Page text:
The History of the American Dream
The American Dream is widely considered to be the most Important national ethos of the United States of America. The ideology of the American Dream is that the basic rights of freedom and liberty in the US Include the opportunity for everyone In the land to achieve prosperity, success and upward social mobility through hard work and determination. It Is centered on the right of Individuals to determine their own destiny, regardless of their circumstances of birth.
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However, this is only a broad definition, as the American Dream itself is intangible, and takes on its own unique meaning for each individual throughout various time periods in the history of the United States of America. Though the historian James Torturous Adams is credited with coining the phrase “the American dream” in his book Epic America (1931), the origin of the Dream itself is ingrained in the earliest days of American settlement. The Puritans, who had been persecuted for their belief system in their native Britain, fled to the New World throughout the seventeenth century, In search of a new beginning.
In 1630, John Winthrop delivered his renowned “city upon the hill” sermon to his fellow Puritan looniest as they made their way to the area now known as Massachusetts. While he never specifically used the word “dream” In this Iconic address, he did eloquently detail his vision for this new colony, built on the hope that everyone would have the opportunity to prosper, which had been denied to them in their homeland for generations. Gradually, this vision of opportunity evolved in the minds of the settlers to become a God-given right, and exists today as the American Dream.
The importance of the American Dream as a national ethos is highlighted through illusions to it in the Declaration of Independence, which formed the basis for the united States of America as a nation. In it, the Founding Fathers of America, Including the likes of Thomas Jefferson, Benjamin Franklin, and John Adams, clearly stated that “all men are created equal”, and are entitled to the rights of “Life, Liberty and the pursuit of Happiness”. Another Important aspect of life In the US that Is clearly raised in the Declaration of Independence is that of democracy, and the opportunity to exercise free will.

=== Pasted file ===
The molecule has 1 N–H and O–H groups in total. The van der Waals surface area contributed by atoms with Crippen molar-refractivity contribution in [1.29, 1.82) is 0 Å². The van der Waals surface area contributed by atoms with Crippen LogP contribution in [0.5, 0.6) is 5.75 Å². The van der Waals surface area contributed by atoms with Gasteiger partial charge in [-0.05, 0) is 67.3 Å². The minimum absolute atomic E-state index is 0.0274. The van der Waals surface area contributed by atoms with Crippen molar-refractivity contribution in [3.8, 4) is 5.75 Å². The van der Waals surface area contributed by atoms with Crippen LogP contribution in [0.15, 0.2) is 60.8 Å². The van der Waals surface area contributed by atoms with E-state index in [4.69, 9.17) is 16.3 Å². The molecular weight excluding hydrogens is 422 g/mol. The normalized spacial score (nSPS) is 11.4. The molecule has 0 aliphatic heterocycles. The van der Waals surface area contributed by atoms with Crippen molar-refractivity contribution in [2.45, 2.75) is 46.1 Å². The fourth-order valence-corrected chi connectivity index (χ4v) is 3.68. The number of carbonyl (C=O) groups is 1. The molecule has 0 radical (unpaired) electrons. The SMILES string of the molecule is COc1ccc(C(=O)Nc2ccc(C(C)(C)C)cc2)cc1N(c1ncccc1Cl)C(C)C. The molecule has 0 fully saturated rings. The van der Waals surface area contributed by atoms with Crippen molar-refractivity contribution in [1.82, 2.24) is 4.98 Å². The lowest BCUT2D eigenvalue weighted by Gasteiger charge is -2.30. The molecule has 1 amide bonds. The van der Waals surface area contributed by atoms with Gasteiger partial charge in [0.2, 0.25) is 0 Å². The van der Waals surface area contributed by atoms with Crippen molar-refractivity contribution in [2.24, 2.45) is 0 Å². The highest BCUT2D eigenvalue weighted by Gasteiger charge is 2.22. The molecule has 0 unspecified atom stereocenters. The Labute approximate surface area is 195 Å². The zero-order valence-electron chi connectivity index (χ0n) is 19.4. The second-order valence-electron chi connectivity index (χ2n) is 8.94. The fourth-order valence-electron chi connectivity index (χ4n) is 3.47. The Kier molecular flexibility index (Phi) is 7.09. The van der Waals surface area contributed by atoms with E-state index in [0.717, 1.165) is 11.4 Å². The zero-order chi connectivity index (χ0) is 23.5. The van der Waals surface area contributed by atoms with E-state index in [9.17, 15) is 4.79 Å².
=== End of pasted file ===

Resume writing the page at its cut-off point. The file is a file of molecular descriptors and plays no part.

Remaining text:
This freedom of choice highlights the decision that individuals just make in chasing their own American Dream, and how they perceive their own degree of success in the quest of fulfilling the Dream. Like the Puritans and their hopes for a new life in a far away land, people’s perceptions of the American Dream are often influenced by the era that they live in, and major occurrences that occur during that time period. During the American Civil War, the country almost experienced the subversion of the Dream, as unrest resonated right from the heart of the nation.
Louisa May Alcott novel Little Women (1 868 – 69) highlights the hardships faced by American society during the war, but also the hope that the American Dream provided. In Its aftermath, the members of the union, specifically the African Americans, saw their American Dream start to saw the death of their Dream. During the Great Depression of the sass’s, the American Dream for most became the desire to look after their family, and to try to ensure that the next generation did not have to suffer the same fate. With this dream in sight, optimism grew in a land of desperation.